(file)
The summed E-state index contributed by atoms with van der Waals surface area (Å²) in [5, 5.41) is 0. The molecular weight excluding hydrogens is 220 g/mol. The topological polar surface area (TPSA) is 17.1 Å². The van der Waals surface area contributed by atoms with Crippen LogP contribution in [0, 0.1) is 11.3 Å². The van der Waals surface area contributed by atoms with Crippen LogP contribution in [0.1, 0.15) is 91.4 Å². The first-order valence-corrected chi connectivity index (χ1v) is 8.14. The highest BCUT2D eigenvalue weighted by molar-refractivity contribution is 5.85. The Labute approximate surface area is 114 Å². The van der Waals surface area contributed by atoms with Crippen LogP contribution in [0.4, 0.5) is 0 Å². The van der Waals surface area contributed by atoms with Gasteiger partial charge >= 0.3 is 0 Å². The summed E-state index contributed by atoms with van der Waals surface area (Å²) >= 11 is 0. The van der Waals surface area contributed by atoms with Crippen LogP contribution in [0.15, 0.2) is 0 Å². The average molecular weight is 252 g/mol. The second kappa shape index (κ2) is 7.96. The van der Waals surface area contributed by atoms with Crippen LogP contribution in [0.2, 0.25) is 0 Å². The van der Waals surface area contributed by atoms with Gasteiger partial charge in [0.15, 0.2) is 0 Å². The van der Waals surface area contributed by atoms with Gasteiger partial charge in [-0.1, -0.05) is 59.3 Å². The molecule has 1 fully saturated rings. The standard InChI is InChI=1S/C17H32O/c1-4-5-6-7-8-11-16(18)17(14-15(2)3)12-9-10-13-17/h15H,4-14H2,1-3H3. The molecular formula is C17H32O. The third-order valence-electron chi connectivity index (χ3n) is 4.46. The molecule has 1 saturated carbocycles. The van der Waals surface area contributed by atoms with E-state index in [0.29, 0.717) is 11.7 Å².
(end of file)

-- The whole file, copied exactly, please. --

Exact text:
The summed E-state index contributed by atoms with van der Waals surface area (Å²) in [5, 5.41) is 0. The molecular weight excluding hydrogens is 220 g/mol. The topological polar surface area (TPSA) is 17.1 Å². The van der Waals surface area contributed by atoms with Crippen LogP contribution in [0, 0.1) is 11.3 Å². The van der Waals surface area contributed by atoms with Crippen LogP contribution in [0.1, 0.15) is 91.4 Å². The first-order valence-corrected chi connectivity index (χ1v) is 8.14. The highest BCUT2D eigenvalue weighted by molar-refractivity contribution is 5.85. The Labute approximate surface area is 114 Å². The van der Waals surface area contributed by atoms with Crippen LogP contribution in [0.4, 0.5) is 0 Å². The van der Waals surface area contributed by atoms with Gasteiger partial charge >= 0.3 is 0 Å². The summed E-state index contributed by atoms with van der Waals surface area (Å²) >= 11 is 0. The van der Waals surface area contributed by atoms with Crippen LogP contribution in [0.15, 0.2) is 0 Å². The average molecular weight is 252 g/mol. The second kappa shape index (κ2) is 7.96. The van der Waals surface area contributed by atoms with Crippen LogP contribution in [0.2, 0.25) is 0 Å². The van der Waals surface area contributed by atoms with Gasteiger partial charge in [0.15, 0.2) is 0 Å². The van der Waals surface area contributed by atoms with Gasteiger partial charge in [-0.1, -0.05) is 59.3 Å². The molecule has 1 fully saturated rings. The standard InChI is InChI=1S/C17H32O/c1-4-5-6-7-8-11-16(18)17(14-15(2)3)12-9-10-13-17/h15H,4-14H2,1-3H3. The molecular formula is C17H32O. The third-order valence-electron chi connectivity index (χ3n) is 4.46. The molecule has 1 saturated carbocycles. The van der Waals surface area contributed by atoms with E-state index in [0.29, 0.717) is 11.7 Å².